Bruce Schneier, a well known figure in the Information Security industry, wrote an article some time back discussing the security mindset. In it, he postulates that “the security mindset involves thinking about how things can be made to fail. It involves thinking like an attacker, an adversary or a criminal. You don't have to exploit the vulnerabilities you find, but if you don't see the world that way, you'll never notice most security problems.”
In a similar vein is the a discussion by Jen Andre on the modern approach to security. She posits the important points to be: adoption of the mindset that the company has already been compromised, honesty about survivability in the face of breached or incidents, the ability to rapidly adapt to the new and unknown, and a focus on hiring the right people rather than just buying tools.
This kind of thinking is crucial for anyone concerned with security for business or themselves. I encourage you all to read these and work toward this mindset as a goal.
While this is by no means an exhaustive list, it is a bit of a start for those setting off down the road to good security. Any security person worth their salt will poke at this list, suggest items to add or remove, reprioritize the list, and pull it apart in general; this is a good thing. The point of this list is to highlight some of the larger problem areas and to get a discussion going on what the most important pieces are for a given situation.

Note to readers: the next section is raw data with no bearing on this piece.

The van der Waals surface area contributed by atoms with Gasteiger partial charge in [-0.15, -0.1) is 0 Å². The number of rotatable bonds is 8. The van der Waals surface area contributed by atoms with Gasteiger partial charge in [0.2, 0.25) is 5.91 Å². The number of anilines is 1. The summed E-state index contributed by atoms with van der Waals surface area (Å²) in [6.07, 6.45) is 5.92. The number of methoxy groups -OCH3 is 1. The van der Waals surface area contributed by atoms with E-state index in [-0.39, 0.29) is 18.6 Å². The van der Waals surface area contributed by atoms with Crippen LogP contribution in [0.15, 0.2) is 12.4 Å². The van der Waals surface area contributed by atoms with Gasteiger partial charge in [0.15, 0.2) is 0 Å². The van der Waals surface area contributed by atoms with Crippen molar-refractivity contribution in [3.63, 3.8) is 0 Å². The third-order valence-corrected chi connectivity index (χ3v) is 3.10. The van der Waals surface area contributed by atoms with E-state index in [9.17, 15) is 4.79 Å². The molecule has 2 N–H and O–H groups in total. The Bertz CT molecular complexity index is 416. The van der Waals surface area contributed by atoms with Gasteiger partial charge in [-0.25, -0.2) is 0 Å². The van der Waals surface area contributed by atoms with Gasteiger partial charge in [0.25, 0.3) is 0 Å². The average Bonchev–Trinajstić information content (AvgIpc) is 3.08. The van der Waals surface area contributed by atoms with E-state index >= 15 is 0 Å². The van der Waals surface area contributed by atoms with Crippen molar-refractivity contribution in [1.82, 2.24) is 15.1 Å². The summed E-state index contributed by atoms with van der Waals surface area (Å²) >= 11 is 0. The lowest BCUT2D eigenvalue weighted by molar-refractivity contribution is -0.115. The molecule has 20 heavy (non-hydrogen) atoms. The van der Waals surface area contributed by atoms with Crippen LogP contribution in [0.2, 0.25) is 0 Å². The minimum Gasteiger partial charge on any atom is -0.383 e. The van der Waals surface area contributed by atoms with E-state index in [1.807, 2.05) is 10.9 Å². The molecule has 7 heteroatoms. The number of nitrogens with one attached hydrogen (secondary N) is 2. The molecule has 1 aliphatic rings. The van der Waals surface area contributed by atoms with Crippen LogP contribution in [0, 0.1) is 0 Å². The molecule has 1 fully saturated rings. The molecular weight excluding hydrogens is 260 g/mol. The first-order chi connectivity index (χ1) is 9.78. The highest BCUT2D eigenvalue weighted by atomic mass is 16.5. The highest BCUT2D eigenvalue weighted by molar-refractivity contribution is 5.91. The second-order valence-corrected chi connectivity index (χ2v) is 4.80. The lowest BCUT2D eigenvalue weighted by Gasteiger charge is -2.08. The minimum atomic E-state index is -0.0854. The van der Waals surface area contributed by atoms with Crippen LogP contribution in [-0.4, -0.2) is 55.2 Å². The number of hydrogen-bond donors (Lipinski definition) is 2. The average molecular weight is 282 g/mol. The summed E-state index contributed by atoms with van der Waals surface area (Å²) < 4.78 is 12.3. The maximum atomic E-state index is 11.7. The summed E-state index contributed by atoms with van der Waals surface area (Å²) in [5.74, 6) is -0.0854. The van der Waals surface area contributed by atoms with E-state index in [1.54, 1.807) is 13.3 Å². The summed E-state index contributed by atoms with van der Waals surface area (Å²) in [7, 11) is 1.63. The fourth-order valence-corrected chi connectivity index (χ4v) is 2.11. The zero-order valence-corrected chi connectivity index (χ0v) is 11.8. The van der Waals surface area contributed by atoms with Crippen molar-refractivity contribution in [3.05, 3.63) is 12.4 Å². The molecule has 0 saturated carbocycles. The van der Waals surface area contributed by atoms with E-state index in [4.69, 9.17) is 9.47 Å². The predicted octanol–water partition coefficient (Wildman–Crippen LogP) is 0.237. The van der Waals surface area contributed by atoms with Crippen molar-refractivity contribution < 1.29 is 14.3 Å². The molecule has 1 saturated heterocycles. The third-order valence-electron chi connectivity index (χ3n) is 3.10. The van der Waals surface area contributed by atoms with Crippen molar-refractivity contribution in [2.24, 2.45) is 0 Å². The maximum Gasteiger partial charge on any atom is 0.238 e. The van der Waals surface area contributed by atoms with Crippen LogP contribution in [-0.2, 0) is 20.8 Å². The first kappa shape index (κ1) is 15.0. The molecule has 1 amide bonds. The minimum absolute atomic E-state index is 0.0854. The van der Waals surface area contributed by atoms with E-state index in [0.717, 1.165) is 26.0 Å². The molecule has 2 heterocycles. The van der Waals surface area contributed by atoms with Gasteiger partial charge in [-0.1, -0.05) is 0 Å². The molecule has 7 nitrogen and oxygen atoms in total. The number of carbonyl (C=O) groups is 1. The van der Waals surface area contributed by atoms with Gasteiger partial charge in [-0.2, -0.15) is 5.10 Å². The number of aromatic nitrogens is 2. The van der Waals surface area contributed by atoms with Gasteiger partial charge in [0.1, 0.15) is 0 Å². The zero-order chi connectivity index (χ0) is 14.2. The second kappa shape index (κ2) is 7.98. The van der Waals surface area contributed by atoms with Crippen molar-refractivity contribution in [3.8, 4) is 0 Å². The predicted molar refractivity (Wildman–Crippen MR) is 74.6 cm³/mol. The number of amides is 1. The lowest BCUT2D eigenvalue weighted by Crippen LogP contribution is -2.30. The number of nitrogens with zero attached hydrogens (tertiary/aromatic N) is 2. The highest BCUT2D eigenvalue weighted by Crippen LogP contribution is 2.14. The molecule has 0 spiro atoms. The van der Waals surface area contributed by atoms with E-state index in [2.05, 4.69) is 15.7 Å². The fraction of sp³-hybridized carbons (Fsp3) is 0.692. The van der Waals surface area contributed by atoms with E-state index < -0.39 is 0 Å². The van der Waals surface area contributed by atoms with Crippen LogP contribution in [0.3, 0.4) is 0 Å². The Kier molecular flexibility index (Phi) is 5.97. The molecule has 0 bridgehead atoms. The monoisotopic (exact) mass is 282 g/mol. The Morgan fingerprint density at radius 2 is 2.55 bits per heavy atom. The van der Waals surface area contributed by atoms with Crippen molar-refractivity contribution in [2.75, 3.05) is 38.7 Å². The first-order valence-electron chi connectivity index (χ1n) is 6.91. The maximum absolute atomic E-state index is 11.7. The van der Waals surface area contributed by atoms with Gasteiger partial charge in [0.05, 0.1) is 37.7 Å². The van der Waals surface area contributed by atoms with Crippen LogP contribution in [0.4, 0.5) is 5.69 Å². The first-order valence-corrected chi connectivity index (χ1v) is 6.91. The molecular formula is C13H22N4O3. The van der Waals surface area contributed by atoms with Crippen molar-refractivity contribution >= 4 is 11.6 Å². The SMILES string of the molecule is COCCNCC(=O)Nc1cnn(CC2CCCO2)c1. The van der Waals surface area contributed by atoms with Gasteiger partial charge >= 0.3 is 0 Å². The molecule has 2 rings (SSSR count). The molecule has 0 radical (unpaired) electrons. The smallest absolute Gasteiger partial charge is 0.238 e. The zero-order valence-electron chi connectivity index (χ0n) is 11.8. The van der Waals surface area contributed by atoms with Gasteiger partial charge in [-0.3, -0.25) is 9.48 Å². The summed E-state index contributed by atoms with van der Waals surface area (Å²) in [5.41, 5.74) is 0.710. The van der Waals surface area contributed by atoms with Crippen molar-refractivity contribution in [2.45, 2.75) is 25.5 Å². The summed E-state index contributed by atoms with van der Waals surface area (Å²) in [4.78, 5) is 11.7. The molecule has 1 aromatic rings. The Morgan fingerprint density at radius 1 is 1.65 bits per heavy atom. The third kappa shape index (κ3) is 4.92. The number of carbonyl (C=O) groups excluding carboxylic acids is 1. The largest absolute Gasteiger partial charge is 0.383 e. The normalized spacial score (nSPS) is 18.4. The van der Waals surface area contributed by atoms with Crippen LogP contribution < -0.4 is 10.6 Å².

Security is definitely a journey, I wish you the best of luck on yours.
“Greatness comes not in possessing security, but in withstanding insecurity.” - Jeffrey Fry
For more security deep dives, check out a few of our other articles:
About Jason Andress
Dr. Jason Andress (ISSAP, CISSP, GPEN, CISM) is a seasoned security professional with a depth of experience in both the academic and business worlds. In his present and previous roles, he has provided information security expertise to a variety of companies operating globally. He has taught undergraduate and graduate security courses since 2005 and conducts research in the area of data protection. He has written several books and publications covering topics including data security, network security, penetration testing, and digital forensics.